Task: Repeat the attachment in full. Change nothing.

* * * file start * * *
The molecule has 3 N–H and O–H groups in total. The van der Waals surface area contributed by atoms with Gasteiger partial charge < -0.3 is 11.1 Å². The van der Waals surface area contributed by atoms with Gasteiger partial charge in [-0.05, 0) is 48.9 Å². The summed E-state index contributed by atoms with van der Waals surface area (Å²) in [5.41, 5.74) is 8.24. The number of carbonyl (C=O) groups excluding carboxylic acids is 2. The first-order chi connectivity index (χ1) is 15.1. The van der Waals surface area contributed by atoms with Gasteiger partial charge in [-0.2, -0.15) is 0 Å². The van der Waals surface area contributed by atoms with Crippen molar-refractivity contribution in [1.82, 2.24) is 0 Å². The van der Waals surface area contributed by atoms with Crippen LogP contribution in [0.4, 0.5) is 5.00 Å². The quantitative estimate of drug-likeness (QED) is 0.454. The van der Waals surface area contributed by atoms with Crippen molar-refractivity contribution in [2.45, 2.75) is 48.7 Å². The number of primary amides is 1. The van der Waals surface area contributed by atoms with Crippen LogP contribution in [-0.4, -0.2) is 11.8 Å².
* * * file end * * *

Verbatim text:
The molecule has 3 N–H and O–H groups in total. The van der Waals surface area contributed by atoms with Gasteiger partial charge < -0.3 is 11.1 Å². The van der Waals surface area contributed by atoms with Gasteiger partial charge in [-0.05, 0) is 48.9 Å². The summed E-state index contributed by atoms with van der Waals surface area (Å²) in [5.41, 5.74) is 8.24. The number of carbonyl (C=O) groups excluding carboxylic acids is 2. The first-order chi connectivity index (χ1) is 15.1. The van der Waals surface area contributed by atoms with Gasteiger partial charge in [-0.2, -0.15) is 0 Å². The van der Waals surface area contributed by atoms with Crippen molar-refractivity contribution in [1.82, 2.24) is 0 Å². The van der Waals surface area contributed by atoms with Crippen LogP contribution in [0.4, 0.5) is 5.00 Å². The quantitative estimate of drug-likeness (QED) is 0.454. The van der Waals surface area contributed by atoms with Crippen molar-refractivity contribution in [2.45, 2.75) is 48.7 Å². The number of primary amides is 1. The van der Waals surface area contributed by atoms with Crippen LogP contribution in [-0.4, -0.2) is 11.8 Å².